The Truth About Anorexia Nervosa

The Truth About Anorexia Nervosa

Anorexia nervosa is one of the most common eating disorders, causing people to see themselves as overweight even when far from it. People with anorexia nervosa often become obsessed with weight control. They either purge, binge eat, starve themselves, or become obsessive about exercising. Anorexia can also involve highly disturbed eating behavior, including the misuse of diuretics, diet pills, and laxatives.

Despite how common it is, many people still do not fully understand what anorexia is all about. Below are some common misconceptions about the condition.

People With Anorexia Are Dangerously Thin

There is some truth to this statement. Anorexic people are often dangerously thin because they fail to eat. However, it also does not mean that all thin people suffer from anorexia nervosa. Various conditions can cause weight loss. Therefore, unless a person displays symptoms of anorexia, their weight cannot be used to categorize them as anorexic.

Additionally, some anorexic people are not dangerously thin. Doctors may diagnose someone with atypical or subclinical anorexia. This is when the person has significant symptoms of anorexia but is not yet underweight. This misconception about anorexia causes people who suffer from the condition but do not experience drastic weight loss to go undiagnosed and untreated.

People With Anorexia Do Not Eat

People struggling with anorexia may deny their hunger and not eat or drink. They also experience an intense fear of gaining weight. However, the condition is less about food but a person’s physical and mental health.

Other than starvation, some anorexic people indulge in binge eating, which is often followed by purging by vomiting. Some also exercise excessively to burn the calories from eating or take diet pills and laxatives. Therefore, starvation is not the only warning sign for anorexia nervosa. It would help if you also looked out for unhealthy behavior with food.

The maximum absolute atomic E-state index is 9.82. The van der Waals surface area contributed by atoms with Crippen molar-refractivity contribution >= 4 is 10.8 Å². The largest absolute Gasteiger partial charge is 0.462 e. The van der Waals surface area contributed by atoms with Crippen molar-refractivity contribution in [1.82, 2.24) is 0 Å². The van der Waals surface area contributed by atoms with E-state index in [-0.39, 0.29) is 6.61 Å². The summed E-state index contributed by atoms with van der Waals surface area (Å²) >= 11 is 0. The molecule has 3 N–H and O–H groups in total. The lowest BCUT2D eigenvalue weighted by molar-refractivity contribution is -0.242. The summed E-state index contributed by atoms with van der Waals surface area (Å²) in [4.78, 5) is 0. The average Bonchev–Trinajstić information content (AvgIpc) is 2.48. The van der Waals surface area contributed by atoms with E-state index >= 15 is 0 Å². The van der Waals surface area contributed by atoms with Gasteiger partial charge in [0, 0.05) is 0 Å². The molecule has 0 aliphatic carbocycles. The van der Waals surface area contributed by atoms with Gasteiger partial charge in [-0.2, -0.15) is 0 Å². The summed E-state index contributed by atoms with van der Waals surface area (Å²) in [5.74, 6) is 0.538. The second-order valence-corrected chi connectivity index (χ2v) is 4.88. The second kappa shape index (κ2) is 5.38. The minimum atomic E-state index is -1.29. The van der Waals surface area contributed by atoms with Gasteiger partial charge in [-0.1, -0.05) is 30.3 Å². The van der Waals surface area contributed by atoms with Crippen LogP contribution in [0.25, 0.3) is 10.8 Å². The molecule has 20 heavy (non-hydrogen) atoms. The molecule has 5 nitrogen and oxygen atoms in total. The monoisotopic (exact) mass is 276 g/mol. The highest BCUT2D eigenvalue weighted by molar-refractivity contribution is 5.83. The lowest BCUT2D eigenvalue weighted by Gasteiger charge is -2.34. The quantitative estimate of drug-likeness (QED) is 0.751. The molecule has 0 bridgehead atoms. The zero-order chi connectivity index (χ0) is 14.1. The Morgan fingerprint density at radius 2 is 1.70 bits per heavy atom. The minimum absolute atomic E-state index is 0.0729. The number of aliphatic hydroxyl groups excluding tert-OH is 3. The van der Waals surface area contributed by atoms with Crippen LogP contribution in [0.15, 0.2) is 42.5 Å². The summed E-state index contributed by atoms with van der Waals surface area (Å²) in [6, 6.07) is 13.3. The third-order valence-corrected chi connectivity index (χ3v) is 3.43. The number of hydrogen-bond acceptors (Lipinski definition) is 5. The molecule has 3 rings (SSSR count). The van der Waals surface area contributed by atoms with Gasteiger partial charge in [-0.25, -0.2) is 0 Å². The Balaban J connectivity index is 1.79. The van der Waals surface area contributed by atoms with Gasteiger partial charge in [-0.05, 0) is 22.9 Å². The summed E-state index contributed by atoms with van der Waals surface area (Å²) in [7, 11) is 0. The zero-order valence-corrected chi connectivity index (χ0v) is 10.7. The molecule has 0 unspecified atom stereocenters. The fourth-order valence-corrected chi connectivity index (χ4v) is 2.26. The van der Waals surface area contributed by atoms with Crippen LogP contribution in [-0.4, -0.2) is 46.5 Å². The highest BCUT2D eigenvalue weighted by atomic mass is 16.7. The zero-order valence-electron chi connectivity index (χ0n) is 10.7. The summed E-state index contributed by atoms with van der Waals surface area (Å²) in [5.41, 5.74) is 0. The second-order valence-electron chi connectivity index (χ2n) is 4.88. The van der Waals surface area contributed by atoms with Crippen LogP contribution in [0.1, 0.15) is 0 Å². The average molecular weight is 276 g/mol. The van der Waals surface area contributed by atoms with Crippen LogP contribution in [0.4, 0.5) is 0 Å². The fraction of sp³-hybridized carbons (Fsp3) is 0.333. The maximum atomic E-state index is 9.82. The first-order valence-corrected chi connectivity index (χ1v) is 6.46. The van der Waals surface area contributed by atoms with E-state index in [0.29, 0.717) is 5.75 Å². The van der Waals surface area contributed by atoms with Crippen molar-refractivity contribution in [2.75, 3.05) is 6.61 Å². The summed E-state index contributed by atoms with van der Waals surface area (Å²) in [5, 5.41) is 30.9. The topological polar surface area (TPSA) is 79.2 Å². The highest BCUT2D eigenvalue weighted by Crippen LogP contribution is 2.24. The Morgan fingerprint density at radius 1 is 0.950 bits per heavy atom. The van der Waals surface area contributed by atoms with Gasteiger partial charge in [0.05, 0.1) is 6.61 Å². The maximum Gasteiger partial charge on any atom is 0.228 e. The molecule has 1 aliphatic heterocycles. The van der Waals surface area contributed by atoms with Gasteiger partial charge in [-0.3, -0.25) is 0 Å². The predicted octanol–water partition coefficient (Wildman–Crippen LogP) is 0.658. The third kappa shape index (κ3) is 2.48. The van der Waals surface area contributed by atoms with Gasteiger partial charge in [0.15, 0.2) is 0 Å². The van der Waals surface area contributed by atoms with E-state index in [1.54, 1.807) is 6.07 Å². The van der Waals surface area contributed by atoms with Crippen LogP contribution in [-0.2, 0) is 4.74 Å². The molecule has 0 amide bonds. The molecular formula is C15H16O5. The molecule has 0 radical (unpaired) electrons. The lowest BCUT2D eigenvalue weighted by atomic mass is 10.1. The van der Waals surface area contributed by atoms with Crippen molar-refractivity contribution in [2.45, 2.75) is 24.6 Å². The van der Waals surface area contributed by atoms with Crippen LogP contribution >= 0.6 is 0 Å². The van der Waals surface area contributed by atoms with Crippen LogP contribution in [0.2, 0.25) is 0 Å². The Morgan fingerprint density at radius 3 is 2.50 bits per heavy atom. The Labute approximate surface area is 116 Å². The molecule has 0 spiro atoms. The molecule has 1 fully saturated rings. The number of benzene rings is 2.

Men Do Not Suffer From The Condition

Many people also think that anorexia nervosa only affects women. However, this is far from the truth. The truth is that people of all ages, racial backgrounds, and gender identities can develop anorexia nervosa and other eating disorders. It is also true that the condition is prevalent but not exclusive to females.

Anorexia is a Choice or a Cry for Attention

This is by far the most dangerous misconception about this eating disorder. Anorexia nervosa is in no way a choice or cry for attention. It is a severe physical and mental health condition with unique risk factors. Mental health conditions like depression and anxiety can play a role in developing anorexia nervosa. The condition is also associated with one’s perception of their body.

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Anorexia nervosa is such a severe condition that organizations like the National Institute of Mental health explain that people with the illness are ten times more likely to succumb to it compared with other mental health disorders. Starvation causes cardiac arrest, organ failure, and other severe medical conditions. The negative perception of one’s body can also lead to suicide among anorexic people.

The Condition Is A Phase That Can Be Outgrown

Anorexia nervosa is not a phase that can be outgrown. It is a severe illness that requires treatment. Unfortunately, the treatment also does not work instantly. It takes a lot of time and effort to overcome anorexia nervosa.

Treatment Options For Anorexia Nervosa

Before recommending a treatment plan, doctors use various techniques to diagnose anorexia. They include physical exams, lab tests, and psychological evaluations. Mental health practitioners, dieticians, and physicians work together to develop treatment plans for anorexia nervosa. Treatments may include medications for medical conditions caused by starvation, nutrition studies, healthy weight restoration plans, and counseling for underlying mental health conditions. Psychotherapy and medication are the most common treatments for anorexia nervosa.

Final Word

Understanding the truth about anorexia nervosa can save lives by helping you know the warning signs for the illness. It can also help encourage people to seek treatment for the condition. Often, anorexic people do not seek help unless their family or loved ones make the first step. Treatment can also be hindered by denial, fear of weight gain, and misconceptions.